Subject: Re: [boost] [boost.process] 0.6 Alpha
From: Klemens Morgenstern (klemens.morgenstern_at_[hidden])
Date: 2016-06-09 03:05:21
Am 09.06.2016 um 04:57 schrieb Gavin Lambert:
> On 8/06/2016 21:19, Klemens Morgenstern wrote:
>> It doesn't work really, especially since SetConsoleCtrlHandler does only
>> allow two values (Ctrl+C & Ctrl+Break), which are both not clearly
>> termination requests, but more of a terminate command I think. Also to
>> do that, I would need to put all those child processes on a new process
>> group, which would mean, that Ctrl+C will NOT be transmitted to them.
>> That's also a dealbreaker.
> Ctrl+C is equivalent to SIGINT and Ctrl+Break is equivalent to
> SIGBREAK. So if you want to send one of those two signals then
> GenerateConsoleCtrlEvent is probably the right way to go. (You might
> need to use CreateRemoteThread to make the child raise it itself
> rather than doing it in the parent process though, which requires
> different versions for 32-bit vs. 64-bit processes.)
> If you want to raise SIGTERM, this is possible but you'd have to use
> CreateRemoteThread to call raise(SIGTERM) directly in the child
> process. Where this gets a little tricky is that you'd need to call
> the right version of "raise", which differs depending on the CRT the
> child process uses (static or dynamic, different compiler versions,
> etc) -- and the required code differs between 32-bit and 64-bit
> processes too.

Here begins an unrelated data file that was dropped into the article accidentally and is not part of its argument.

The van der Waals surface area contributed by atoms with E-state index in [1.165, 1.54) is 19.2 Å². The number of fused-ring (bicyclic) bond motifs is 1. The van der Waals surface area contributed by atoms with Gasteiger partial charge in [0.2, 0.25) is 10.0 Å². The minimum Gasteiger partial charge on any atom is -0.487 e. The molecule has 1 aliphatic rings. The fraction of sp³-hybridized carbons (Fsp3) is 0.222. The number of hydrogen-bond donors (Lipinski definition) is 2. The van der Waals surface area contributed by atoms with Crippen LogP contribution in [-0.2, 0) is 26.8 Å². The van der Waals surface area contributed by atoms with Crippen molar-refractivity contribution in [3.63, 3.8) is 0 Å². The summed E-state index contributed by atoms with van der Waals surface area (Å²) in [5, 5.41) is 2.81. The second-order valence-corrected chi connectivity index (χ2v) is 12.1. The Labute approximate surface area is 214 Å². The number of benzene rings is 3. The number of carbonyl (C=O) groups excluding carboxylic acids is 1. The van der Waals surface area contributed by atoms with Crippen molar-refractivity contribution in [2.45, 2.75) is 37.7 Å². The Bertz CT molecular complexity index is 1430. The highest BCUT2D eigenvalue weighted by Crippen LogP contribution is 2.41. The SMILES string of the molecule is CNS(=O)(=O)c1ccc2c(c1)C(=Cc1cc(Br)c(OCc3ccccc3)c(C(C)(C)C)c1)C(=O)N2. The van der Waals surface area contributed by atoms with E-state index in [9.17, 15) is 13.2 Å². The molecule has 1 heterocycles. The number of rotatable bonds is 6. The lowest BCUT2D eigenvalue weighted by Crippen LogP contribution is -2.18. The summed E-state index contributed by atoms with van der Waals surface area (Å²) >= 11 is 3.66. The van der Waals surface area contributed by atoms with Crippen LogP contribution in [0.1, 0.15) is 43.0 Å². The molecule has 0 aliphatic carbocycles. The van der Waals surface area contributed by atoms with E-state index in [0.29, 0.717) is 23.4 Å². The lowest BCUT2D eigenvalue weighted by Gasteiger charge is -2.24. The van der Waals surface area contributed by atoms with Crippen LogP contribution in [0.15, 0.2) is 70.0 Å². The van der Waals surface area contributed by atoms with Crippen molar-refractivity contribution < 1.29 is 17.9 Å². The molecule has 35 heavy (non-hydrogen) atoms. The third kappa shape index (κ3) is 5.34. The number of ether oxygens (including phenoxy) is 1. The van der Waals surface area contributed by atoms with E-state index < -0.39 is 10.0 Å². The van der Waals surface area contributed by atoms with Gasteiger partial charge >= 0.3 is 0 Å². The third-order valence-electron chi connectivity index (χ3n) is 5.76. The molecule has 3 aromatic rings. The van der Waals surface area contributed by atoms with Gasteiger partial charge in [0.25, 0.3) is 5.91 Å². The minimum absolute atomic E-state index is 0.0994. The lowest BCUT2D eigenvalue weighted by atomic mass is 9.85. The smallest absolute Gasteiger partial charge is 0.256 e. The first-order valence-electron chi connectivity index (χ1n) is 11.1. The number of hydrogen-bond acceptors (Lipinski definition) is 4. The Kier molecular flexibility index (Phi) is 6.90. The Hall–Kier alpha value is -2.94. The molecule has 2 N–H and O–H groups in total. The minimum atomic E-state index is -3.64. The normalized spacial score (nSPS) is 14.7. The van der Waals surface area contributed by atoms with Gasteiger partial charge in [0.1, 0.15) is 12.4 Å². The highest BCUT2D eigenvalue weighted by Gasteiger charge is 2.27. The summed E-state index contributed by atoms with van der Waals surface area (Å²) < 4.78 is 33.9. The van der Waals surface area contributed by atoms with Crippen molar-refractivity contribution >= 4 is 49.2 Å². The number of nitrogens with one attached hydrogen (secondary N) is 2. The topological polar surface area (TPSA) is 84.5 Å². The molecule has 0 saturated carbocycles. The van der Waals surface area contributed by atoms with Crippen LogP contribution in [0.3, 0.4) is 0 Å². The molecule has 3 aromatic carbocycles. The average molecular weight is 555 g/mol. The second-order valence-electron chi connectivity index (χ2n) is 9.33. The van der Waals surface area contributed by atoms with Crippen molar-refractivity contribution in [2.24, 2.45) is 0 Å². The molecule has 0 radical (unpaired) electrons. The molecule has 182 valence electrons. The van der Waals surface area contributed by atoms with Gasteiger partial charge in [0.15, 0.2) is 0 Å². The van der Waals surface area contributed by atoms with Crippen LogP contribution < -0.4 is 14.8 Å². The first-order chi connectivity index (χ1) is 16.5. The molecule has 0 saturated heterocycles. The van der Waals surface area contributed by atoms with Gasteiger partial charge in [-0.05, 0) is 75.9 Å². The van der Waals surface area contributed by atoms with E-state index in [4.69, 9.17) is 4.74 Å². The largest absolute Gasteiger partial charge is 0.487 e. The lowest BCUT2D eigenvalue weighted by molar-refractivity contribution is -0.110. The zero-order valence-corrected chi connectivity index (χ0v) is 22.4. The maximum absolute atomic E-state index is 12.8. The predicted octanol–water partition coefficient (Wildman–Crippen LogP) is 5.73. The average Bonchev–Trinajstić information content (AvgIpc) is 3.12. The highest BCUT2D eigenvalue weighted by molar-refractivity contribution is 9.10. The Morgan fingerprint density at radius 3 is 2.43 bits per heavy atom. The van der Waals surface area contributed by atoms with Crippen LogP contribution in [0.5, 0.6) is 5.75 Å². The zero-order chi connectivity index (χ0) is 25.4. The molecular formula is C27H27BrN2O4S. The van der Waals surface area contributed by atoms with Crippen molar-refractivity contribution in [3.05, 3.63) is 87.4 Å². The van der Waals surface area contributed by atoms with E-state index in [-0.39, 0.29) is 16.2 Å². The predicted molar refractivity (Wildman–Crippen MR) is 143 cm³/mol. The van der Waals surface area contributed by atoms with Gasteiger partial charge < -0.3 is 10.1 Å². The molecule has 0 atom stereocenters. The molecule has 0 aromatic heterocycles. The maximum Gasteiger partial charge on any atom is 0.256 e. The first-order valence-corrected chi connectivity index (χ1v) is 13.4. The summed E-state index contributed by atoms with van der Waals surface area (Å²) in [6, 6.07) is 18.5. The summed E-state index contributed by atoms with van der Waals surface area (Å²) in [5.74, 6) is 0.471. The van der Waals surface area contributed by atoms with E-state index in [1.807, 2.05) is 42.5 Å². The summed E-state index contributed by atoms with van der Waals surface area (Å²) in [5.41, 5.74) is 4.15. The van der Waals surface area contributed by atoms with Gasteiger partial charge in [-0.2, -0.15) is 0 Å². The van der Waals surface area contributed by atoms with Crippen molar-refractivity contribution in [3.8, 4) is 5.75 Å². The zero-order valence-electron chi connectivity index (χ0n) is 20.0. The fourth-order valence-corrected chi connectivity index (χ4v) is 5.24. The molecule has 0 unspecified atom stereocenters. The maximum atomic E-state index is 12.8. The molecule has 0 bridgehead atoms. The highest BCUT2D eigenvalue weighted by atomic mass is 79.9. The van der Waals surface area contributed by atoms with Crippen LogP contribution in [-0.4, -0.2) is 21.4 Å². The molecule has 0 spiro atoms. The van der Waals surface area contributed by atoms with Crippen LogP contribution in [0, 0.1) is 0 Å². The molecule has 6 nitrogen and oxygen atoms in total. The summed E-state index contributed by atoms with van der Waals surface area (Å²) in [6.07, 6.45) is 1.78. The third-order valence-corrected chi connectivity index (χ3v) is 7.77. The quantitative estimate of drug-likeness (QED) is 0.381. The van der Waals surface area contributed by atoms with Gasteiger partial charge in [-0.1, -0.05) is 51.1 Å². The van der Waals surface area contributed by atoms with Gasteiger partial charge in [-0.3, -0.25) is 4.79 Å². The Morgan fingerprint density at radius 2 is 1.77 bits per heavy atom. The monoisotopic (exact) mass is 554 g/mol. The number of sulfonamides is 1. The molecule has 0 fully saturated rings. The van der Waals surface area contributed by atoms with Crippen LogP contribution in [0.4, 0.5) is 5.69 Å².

But I would need to know which binary is executed, then use LoadLibrary
to get it, and then look for the entry point, so I can pass it to
CreateRemoveThread, right? Do you have an example on how to do this? I
would need to be able to this for ANY process having the raise function.
> And of course both of the above are dependent on the console app
> developer actually intercepting and processing them as a graceful
> shutdown -- otherwise it's little different from a TerminateProcess.
> Services are really the only kind of executable that have a defined
> way to externally start/stop them programmatically. Other process
> types have interactions that *can* do so but they're intended for user
> action rather than programmatic action. (Even WM_CLOSE for GUI apps
> isn't always the right answer, depending on app design.)
> Typically graceful programmatic shutdown is only possible when both
> parent and child are made by the same developers so that they can do
> something custom to request it.
Sad, but true. That's why it probably won't be part of boost.process.
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